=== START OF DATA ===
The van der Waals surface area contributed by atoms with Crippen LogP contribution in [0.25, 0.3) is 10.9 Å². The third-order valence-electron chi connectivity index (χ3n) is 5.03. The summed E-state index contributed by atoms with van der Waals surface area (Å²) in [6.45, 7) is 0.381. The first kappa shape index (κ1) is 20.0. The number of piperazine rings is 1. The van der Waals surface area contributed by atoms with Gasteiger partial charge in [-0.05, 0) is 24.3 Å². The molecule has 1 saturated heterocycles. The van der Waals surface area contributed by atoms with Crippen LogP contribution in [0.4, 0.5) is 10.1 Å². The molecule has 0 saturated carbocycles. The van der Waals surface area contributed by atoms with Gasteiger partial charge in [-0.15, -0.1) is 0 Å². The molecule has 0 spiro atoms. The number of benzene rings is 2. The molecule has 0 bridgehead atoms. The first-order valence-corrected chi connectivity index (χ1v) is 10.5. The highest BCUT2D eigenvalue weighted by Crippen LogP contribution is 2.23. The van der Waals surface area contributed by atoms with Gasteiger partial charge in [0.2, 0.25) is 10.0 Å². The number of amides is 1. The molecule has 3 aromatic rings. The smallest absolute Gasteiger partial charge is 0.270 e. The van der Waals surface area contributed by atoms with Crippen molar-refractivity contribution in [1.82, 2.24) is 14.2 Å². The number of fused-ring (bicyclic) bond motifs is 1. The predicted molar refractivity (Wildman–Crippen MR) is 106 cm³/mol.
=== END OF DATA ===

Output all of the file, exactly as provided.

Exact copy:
The van der Waals surface area contributed by atoms with Crippen LogP contribution in [0.25, 0.3) is 10.9 Å². The third-order valence-electron chi connectivity index (χ3n) is 5.03. The summed E-state index contributed by atoms with van der Waals surface area (Å²) in [6.45, 7) is 0.381. The first kappa shape index (κ1) is 20.0. The number of piperazine rings is 1. The van der Waals surface area contributed by atoms with Gasteiger partial charge in [-0.05, 0) is 24.3 Å². The molecule has 1 saturated heterocycles. The van der Waals surface area contributed by atoms with Crippen LogP contribution in [0.4, 0.5) is 10.1 Å². The molecule has 0 saturated carbocycles. The van der Waals surface area contributed by atoms with Gasteiger partial charge in [-0.15, -0.1) is 0 Å². The molecule has 0 spiro atoms. The number of benzene rings is 2. The molecule has 0 bridgehead atoms. The first-order valence-corrected chi connectivity index (χ1v) is 10.5. The highest BCUT2D eigenvalue weighted by Crippen LogP contribution is 2.23. The van der Waals surface area contributed by atoms with Gasteiger partial charge in [0.2, 0.25) is 10.0 Å². The number of amides is 1. The molecule has 3 aromatic rings. The smallest absolute Gasteiger partial charge is 0.270 e. The van der Waals surface area contributed by atoms with Crippen molar-refractivity contribution in [1.82, 2.24) is 14.2 Å². The number of fused-ring (bicyclic) bond motifs is 1. The predicted molar refractivity (Wildman–Crippen MR) is 106 cm³/mol.